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Coping with Technological Progress: The Role of Ability in Making Inequality so Persistent

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  • Rubinstein, Yona
  • Tsiddon, Daniel

Abstract

This study explains the evolution of wage inequality over the last 30 years and supports this explanation with evidence. At each level of schooling, a faster rate of technological progress weakens the link between schooling and work and increases the unknown needed to cope with during one's working life. Coping with the unknown demands ability. By accentuating the role of ability, technological progress increases wage inequality within each group of education as well as between education groups. Inasmuch as education is an irreversible investment, the rise in within group inequality boosts up the rise of between group inequality. Guided by this theory we turn to the PSID for evidence. Using parents' education to approximate child's ability we show the following set of results: (a) Controlling for education of the child, parents' education contributes a lot more in the 1980s to his wage growth than in the 1970s. (b) The correlation between the parents' and the child's education increases from the 1970s to the 1980s. (c) The return to college education to the individual who has no ability rents has not changed - it remains steady at the reasonable number of 23 percent. (d) The uncertainty of post-college wage increases relative to the uncertainty of post-high school wages over the same period. (e) It is parents' education and not parents' income that explains the wage growth of their children.

Suggested Citation

  • Rubinstein, Yona & Tsiddon, Daniel, 1999. "Coping with Technological Progress: The Role of Ability in Making Inequality so Persistent," CEPR Discussion Papers 2153, C.E.P.R. Discussion Papers.
  • Handle: RePEc:cpr:ceprdp:2153
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    References listed on IDEAS

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    Citations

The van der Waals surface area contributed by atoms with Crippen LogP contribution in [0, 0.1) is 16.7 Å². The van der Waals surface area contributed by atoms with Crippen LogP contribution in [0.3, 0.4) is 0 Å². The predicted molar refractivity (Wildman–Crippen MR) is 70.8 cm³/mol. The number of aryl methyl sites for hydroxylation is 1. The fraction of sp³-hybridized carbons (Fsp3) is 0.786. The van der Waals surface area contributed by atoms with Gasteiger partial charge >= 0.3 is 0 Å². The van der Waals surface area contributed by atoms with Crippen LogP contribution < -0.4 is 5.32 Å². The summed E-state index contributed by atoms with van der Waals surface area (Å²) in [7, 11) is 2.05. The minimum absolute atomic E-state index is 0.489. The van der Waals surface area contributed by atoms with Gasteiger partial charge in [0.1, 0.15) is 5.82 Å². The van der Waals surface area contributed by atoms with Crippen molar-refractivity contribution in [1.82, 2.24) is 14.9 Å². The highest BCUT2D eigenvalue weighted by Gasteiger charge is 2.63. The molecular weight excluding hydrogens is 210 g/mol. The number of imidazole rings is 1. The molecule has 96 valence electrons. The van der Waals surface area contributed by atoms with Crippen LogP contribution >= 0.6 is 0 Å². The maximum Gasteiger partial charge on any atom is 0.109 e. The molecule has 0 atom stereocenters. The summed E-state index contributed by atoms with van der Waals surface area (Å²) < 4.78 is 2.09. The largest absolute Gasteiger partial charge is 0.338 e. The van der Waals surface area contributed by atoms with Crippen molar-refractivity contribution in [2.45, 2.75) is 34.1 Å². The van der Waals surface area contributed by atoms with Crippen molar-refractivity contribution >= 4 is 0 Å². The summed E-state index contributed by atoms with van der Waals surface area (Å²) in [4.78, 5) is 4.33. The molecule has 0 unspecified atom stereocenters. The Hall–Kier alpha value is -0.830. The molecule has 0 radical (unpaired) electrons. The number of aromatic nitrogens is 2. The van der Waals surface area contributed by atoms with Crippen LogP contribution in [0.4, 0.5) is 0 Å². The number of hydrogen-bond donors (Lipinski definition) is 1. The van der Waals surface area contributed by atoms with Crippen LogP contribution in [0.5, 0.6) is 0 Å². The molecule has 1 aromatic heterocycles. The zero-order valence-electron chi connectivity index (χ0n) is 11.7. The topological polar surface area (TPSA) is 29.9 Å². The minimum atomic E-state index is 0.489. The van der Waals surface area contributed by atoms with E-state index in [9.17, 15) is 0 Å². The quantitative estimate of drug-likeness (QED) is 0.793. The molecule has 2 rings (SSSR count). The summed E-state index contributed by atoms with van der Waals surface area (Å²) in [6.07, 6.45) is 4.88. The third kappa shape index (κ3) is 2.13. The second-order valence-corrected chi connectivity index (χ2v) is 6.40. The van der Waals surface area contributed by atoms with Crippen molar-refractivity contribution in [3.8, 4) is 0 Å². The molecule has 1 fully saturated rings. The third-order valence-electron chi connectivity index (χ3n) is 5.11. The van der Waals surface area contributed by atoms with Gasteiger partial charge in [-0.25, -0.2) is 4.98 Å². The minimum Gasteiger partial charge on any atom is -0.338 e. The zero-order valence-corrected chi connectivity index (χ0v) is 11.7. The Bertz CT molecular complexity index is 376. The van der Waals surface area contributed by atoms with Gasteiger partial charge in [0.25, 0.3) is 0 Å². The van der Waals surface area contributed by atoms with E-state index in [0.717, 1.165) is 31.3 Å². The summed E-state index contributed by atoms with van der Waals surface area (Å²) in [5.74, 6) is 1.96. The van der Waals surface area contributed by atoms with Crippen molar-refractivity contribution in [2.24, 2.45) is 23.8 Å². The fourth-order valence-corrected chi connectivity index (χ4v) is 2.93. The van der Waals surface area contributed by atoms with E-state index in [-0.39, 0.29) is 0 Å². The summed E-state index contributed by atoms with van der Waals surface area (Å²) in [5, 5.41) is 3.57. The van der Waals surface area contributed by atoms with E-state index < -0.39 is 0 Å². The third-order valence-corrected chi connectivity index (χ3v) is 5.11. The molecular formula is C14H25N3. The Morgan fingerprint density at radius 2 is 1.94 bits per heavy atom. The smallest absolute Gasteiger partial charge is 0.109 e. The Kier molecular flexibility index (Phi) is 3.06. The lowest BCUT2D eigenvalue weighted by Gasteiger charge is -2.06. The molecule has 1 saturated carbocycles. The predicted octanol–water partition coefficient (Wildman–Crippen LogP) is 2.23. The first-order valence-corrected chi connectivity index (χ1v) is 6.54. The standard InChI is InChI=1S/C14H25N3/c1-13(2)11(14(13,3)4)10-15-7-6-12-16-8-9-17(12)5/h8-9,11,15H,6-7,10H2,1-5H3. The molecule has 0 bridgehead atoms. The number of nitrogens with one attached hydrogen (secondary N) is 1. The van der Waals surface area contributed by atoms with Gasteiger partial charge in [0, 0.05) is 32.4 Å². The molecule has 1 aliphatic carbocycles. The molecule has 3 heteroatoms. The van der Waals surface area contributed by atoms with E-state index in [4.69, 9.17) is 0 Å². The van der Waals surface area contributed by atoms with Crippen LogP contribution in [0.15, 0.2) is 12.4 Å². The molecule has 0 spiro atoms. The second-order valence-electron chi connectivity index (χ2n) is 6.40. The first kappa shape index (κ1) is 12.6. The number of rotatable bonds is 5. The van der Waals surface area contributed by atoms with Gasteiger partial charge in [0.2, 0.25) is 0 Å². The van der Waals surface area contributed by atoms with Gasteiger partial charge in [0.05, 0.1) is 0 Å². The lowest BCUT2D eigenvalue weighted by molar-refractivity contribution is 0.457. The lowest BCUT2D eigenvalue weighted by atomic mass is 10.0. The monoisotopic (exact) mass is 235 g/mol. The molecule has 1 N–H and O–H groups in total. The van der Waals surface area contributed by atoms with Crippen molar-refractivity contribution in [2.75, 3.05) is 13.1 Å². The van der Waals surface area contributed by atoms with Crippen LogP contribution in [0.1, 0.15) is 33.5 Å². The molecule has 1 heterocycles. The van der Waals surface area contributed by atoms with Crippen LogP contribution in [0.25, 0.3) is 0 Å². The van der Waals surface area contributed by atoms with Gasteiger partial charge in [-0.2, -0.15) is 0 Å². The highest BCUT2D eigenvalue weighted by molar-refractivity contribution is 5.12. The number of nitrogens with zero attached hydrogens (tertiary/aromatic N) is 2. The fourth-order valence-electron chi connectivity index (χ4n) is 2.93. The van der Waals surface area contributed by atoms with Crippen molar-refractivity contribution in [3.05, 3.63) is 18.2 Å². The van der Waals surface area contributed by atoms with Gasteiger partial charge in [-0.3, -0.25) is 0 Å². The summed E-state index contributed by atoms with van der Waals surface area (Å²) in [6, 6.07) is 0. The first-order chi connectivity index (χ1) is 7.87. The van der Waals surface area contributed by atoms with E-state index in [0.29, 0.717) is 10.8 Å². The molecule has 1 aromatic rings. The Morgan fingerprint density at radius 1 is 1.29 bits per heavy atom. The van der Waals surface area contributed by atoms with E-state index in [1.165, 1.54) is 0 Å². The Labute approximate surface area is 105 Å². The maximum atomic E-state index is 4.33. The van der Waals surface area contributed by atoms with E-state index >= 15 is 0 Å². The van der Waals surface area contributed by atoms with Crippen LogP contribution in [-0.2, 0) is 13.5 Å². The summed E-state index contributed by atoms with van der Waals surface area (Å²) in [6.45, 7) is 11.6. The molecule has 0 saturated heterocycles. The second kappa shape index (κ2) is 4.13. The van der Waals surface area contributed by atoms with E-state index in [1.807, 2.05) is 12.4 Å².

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    Cited by:

    1. Daniele Checchi & Giuseppe Bertola, 2001. "Sorting and private education in Italy," Departmental Working Papers 2001-21, Department of Economics, Management and Quantitative Methods at Università degli Studi di Milano.
    2. Gianni De Fraja, 2005. "Reverse Discrimination And Efficiency In Education," International Economic Review, Department of Economics, University of Pennsylvania and Osaka University Institute of Social and Economic Research Association, vol. 46(3), pages 1009-1031, August.
    3. John Hassler & José Rodríguez Mora & Joseph Zeira, 2007. "Inequality and mobility," Journal of Economic Growth, Springer, vol. 12(3), pages 235-259, September.
    4. Azarnert, Leonid V., 2010. "Immigration, fertility, and human capital: A model of economic decline of the West," European Journal of Political Economy, Elsevier, vol. 26(4), pages 431-440, December.
    5. Peter B. Meyer, 2005. "Turbulence, Inequality, and Cheap Steel," Working Papers 375, U.S. Bureau of Labor Statistics.
    6. Crifo, Patricia, 2008. "Skill supply and biased technical change," Labour Economics, Elsevier, vol. 15(5), pages 812-830, October.
    7. Paul J. Zak, 2002. "Genetics, family structure, and economic growth," Journal of Evolutionary Economics, Springer, vol. 12(3), pages 343-365.
    8. James Heckman & Edward Vytlacil, 2001. "Identifying The Role Of Cognitive Ability In Explaining The Level Of And Change In The Return To Schooling," The Review of Economics and Statistics, MIT Press, vol. 83(1), pages 1-12, February.
    9. Paul J. Zak & Kwang Woo Park, "undated". "Population Genetics and Economic Growth," Claremont Colleges Working Papers 2000-20, Claremont Colleges.
    10. Daron Acemoglu, 2002. "Technical Change, Inequality, and the Labor Market," Journal of Economic Literature, American Economic Association, vol. 40(1), pages 7-72, March.
    11. Audretsch, David B & Sanders, Mark, 2007. "Globalization and the Rise of the Entrepreneurial Economy," CEPR Discussion Papers 6247, C.E.P.R. Discussion Papers.
    12. Aghion, Philippe & Howitt, Peter & Violante, Giovanni L, 2002. "General Purpose Technology and Wage Inequality," Journal of Economic Growth, Springer, vol. 7(4), pages 315-345, December.
    13. Gould, Eric D & Moav, Omer & Weinberg, Bruce A, 2001. "Precautionary Demand for Education, Inequality, and Technological Progress," Journal of Economic Growth, Springer, vol. 6(4), pages 285-315, December.

    More about this item

    Keywords

    Ability; Economic Growth; Inequality; Mobility; Technological Progress;

    JEL classification:

    • D31 - Microeconomics - - Distribution - - - Personal Income and Wealth Distribution
    • I21 - Health, Education, and Welfare - - Education - - - Analysis of Education
    • J31 - Labor and Demographic Economics - - Wages, Compensation, and Labor Costs - - - Wage Level and Structure; Wage Differentials
    • J62 - Labor and Demographic Economics - - Mobility, Unemployment, Vacancies, and Immigrant Workers - - - Job, Occupational and Intergenerational Mobility; Promotion
    • O40 - Economic Development, Innovation, Technological Change, and Growth - - Economic Growth and Aggregate Productivity - - - General

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